If your child is going to be absent from school, please
try and contact the school before 10.00am on the first
day of absence. If you do not contact the school we
will ring home to check you are aware of your child’s
absence. If we cannot contact you, a standard letter
will be sent home asking for a reason for absence.
Failure to provide a reason will result in the absence
being categorised as unauthorised. Unauthorised (i.e.
illegal) absences are recorded and their rates will be
published in annual reports.
It should be noted that authorised leave may be
granted, at the Head Teacher’s discretion, for an
annual holiday during term time. However, I would
urge parents that, whenever possible, they organise
holidays out of term times. It is to your child’s
serious disadvantage to miss school, particularly at
the start of a school year. For absences due to family
holidays a form is available from the school office, or
to download from the school website. Please note I
will not authorise holidays totalling more than 10
days in any one school year.
The school will continue to give a very high priority
to good attendance. At primary level, good
attendance depends foremost on a positive attitude
by parents. At this young age your children depend
on you to get them to school regularly and on time. I
thank you in advance for your support in this.
Leaving school early
Inevitably there will be times when you wish to
collect your child before the end of a session or take
them out of school for a short period. A note to
school beforehand would be appreciated. Please call
at the school office if picking up your child during
school sessions. Children will not, however, be
released to older brothers and sisters of school age
without prior arrangement.
Behaviour / Discipline
Good discipline is essential if children are to learn
effectively. I believe that good order has to be
worked for, it does not simply happen. Acceptable
standards of behaviour, work and respect depend on
the example of all of us within the school, combined
with the support of parents. To achieve good order
staff must set high standards, clear guidelines, adopt
an overall ethos of good behaviour and
courteousness and apply rules firmly and
consistently. We look to parents for their maximum
support in helping us establish a calm and orderly
environment in which children and staff can work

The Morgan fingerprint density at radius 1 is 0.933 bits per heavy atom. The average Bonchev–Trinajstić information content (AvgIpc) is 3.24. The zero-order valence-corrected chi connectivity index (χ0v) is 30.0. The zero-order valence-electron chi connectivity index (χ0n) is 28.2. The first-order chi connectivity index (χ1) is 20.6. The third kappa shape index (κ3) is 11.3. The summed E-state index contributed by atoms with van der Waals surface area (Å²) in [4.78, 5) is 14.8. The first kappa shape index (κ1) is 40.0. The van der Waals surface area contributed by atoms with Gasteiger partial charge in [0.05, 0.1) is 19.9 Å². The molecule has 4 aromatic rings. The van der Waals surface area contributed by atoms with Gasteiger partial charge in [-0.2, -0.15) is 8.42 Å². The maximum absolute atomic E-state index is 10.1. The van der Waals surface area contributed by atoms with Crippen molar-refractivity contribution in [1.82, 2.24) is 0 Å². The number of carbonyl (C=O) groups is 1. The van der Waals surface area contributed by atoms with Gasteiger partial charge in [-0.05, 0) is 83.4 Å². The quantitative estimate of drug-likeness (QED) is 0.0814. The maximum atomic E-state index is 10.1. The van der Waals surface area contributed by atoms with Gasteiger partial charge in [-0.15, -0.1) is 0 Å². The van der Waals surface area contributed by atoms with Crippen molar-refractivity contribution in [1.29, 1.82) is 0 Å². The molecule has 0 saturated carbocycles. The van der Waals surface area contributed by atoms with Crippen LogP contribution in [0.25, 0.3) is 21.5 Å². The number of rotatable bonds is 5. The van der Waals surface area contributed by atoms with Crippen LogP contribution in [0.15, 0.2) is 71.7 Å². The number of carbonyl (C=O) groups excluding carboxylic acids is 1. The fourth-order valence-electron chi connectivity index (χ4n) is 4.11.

happily together.
Robert Miles Behaviour Code
All staff are responsible for promoting the Robert
Miles Behaviour Code. The Behaviour Code is a
framework designed to promote the aims of the
school Discipline and Good Behaviour Policy, and it
is important that staff, pupils and parents all know
and understand what the ‘3Rs’ are: Responsibilities,
Rights and Rules.
The Behaviour Code can be found at the end of this
There are, of course, many other rules that govern
the daily life of the school – for example the system
for the end of playtime, what to do if no-one is there
to pick you up, where to line up for dinner, etc. These
procedural rules are regularly brought to the pupils’
attention. All rules are designed either to support
your child’s learning, ensure your child’s health and
safety or to enable school to function in the easiest
possible way.
I consider it is important that praise and rewards
should have a considerable emphasis within school
and pupils will thus achieve recognition for a
positive contribution to school life. Such a
contribution includes sound academic work and
effort, good behaviour and adherence to the
behaviour code. Our emphasis on rewards is to
reinforce good behaviour, rather than on failures,
thus raising self-esteem.
I believe that rewards have a motivational
role, helping children to see what
behaviour is valued - as long, that is, as
they are given for something meaningful
not just dished out for the smallest thing. I
also believe rates of praise for behaviour
should be as high as for work.
Rewards include:
• plenty of praise for pupils, individually and in
groups, publicly and privately;
• written comments on work;
• stickers, stamps or certificates within class;
• awarding of House points;
• display of good quality work in the classroom or
public areas;
• pupils sharing success with their class, other
teachers, the Deputy Head Teacher or the Head
• certificates presented in assembly for curricular
or extra-curricular activities;
• sharing excellent work or examples of good
behaviour in weekly honours assemblies
involving the whole school and parents.
House Points and the House Sysytem